The Global Luxury Residential Real Estate Report 2015

Interesting picture - property wealth report

The inaugural Wealth-X and Sotheby’s International Realty Global Luxury Residential Real Estate Report has recently been published. The report looks at trends in the Ultra High Net Worth (“UHNW”) population’s ownership of the world’s luxury residential real estate. It also examines the attitudes, behaviours and locations that are important to the luxury property sector.

What does the report reveal?
One of the report’s core predictions is of little surprise when one considers the wealth that now emanates from Asia. The experts agree that the ongoing shift in wealth from the West to the East and the growing significance of intergenerational wealth transfers will be two of the most significant influences on the luxury residential real estate market.

The report identifies much about the UHNW’s attitude to property buying. Property is a unique investment as it can be something quite personal that is used and loved on a daily basis by the investor. Therefore, luxury residential property can be at the heart of the ultra affluent’s everyday life as it sits in the middle of both their lifestyle and investments. So, sometimes the sacred rule of investment is broken and hearts do rule heads if there is a property which they simply must own.

It appears from the findings that UHNW individuals believe an investment in residential property is one of the best vehicles for building long-term wealth. Each year, more and more of the ultra affluent are realising this. In fact, last year witnessed a 2% growth in the percentage of the world’s UHNW population who make their wealth through real estate.

On average UHNW individuals own 2.7 residencies and last year saw an 8% rise in the value of UHNW-owned residential real estate assets. Who are the people who own these assets? Well, the statistics show that investment properties are more attractive to ultra affluent women in comparison to their male counterparts as they hold almost double of the net worth in such assets compared to men. It also appears that luxury residential real estate is an asset class favoured by those with inherited wealth. These individuals hold almost double the net worth in such assets compared to self-made UHNW individuals.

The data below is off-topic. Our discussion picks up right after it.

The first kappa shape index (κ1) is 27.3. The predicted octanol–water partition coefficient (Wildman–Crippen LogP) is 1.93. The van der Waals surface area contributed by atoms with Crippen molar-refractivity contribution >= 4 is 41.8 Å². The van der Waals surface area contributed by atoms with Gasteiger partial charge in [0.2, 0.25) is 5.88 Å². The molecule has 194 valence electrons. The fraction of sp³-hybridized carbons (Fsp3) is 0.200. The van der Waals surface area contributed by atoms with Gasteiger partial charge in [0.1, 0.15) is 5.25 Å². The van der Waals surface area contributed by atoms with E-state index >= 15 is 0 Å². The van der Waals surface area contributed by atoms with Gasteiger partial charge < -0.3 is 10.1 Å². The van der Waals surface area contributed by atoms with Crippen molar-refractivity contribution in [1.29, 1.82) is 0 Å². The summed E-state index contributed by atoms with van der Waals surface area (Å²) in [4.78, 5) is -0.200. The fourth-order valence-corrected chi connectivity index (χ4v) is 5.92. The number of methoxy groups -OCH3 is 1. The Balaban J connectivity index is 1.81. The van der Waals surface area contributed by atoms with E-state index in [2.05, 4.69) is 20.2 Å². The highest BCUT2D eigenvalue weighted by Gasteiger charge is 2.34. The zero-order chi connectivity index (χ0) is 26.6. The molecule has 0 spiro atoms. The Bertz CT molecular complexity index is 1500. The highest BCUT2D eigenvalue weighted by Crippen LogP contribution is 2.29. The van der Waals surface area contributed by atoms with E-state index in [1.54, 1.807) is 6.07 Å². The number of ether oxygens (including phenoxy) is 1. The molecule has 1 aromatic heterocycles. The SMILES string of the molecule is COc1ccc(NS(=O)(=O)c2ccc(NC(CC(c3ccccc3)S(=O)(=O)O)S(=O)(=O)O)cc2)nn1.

Influence on global property markets
Billionaires change one of their four properties, approximately, once every three years. Whilst UHNW individuals with net worth between US$30 million and US$50 million usually keep their primary residences for over fifteen years and their secondary residences for over ten years. Of these residences, the secondary abodes are, on average, 45% more valuable than their primary counterparts.

Over 6% of the world’s UHNW population now primarily resides in a different country to where they were born. However, such individuals usually own a secondary residence in their home country and India leads the way in this respect. Not surprisingly, Monaco has the highest density of foreign owned UHNW residences; such assets totaling 83% of UHNW residences on the principality.

What is obvious from the report is that the UHNW population plays a major role in property markets around the world. For them, investing in the luxury real estate sector is not a passing trend but is, in fact, gaining momentum each year. The growing wealth of Eastern investors is fueling this momentum and it will be fascinating to see next year’s report’s findings as to the influence they will have had on the UK property market and global market in 2015.

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